In the foreword to the catalogue for the Anticipating a Miracle show, art historian and director of the Museum for Jewish History in Odessa, Mikhail Rashkovetsky, writes: “It has to be taken into account, that due to many circumstances (the main ones being the Holocaust itself and the anti-Semitism propagated during the times of the Soviet rule), many works of a ‘Jewish’ subject-matter dating from the first half of the XX century were simply destroyed. It can be assumed that most of these works were part of the Mendel Moikher-Sforim First All-Ukrainian Museum of Jewish Culture collection, which disappeared without a trace (unlike the works of decorative art which were recently named part of the Museum of Historical Riches of Ukraine collection).”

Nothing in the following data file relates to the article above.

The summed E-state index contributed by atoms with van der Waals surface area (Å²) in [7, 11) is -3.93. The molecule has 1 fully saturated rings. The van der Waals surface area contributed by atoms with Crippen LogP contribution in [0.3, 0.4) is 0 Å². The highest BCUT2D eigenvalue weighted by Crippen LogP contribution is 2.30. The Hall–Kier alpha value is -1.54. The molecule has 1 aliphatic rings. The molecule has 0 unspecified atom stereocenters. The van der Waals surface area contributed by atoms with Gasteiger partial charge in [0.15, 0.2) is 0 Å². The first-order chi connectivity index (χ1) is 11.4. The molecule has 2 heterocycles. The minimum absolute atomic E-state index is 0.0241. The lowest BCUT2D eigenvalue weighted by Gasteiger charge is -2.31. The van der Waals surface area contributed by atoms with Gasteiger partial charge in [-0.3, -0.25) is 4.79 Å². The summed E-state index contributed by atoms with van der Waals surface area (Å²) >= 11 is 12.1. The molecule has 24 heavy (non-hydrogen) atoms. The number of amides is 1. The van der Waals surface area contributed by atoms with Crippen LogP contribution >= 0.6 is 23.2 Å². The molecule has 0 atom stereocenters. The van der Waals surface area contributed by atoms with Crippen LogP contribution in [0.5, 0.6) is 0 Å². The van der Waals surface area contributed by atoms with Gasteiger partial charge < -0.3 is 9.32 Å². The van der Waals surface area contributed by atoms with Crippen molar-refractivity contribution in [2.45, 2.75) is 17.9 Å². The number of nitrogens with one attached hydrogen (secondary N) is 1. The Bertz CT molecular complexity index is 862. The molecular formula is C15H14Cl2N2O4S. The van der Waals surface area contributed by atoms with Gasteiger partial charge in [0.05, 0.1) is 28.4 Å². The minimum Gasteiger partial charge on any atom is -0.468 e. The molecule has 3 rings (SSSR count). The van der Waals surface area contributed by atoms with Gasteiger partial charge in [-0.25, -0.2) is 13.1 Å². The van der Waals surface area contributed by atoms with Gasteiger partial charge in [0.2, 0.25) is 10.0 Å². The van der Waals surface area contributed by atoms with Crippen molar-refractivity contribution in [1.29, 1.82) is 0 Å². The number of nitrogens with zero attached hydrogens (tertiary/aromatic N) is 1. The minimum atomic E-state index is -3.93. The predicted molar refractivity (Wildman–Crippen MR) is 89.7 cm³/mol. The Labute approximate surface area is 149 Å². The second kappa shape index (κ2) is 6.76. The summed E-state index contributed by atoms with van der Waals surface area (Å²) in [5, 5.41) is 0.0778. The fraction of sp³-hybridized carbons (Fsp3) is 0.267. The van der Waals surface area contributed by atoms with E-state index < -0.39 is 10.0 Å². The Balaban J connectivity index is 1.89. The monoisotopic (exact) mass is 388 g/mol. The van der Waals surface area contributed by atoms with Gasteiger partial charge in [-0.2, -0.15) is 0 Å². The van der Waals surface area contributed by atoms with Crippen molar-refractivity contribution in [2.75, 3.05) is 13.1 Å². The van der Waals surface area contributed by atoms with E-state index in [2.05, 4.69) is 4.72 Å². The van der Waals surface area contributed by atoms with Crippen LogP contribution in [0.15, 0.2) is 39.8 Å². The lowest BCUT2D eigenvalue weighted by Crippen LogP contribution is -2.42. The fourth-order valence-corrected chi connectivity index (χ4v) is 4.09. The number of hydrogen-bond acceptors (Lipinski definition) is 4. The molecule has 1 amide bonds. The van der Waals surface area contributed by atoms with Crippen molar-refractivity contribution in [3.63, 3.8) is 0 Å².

The fait of most of the works of art by Jewish masters of the XIX-XX century was less than fortunate: first the revolution, then civil war, change of the city government and in about 20 years – Romanian occupation. The number of those who disappeared, got killed and died is hundreds, if not thousands. In the dark days of the war not only private collections were taken apart and robbed of many of their pieces – Odessa museums also experiences substantial losses. And, of course, the works by Jewish artist were among the first to be vandalized: those that survived were part of private or museum collections in other cities or countries. Several years ago a great surprise and pleasure for Odessa art-lovers became a show at the Ramat Gan Museum of Russian Art: its curator, Lesia Voiskun, organized Odessa’s Independent, - a show of works by artists from 1920-30s, the works of which disappeared from Odessa collections but miraculously survived in Israel: in 1919 Jacob Peremen, a collector from Odessa who emigrated on the now famous Ruslan ship, took them with him. Among other people on that same ship to Eretz Yisrael were history professor Joseph Klausner, architect Ieguda Magidovich, artist Iosif Konstantinovsky, and many others. No wonder Ruslan later got the named “The Mayflower of Zionism”. Jacob Peremen managed to save around 220 works of Jewish artists from Odessa, among which are pieces by such bright stars as Teofil Fraerman, Isaac Malik, Sandro Fasini, Amshei Nurenberg. If it weren’t for Peremen, these works most certainly would have disappeared forever.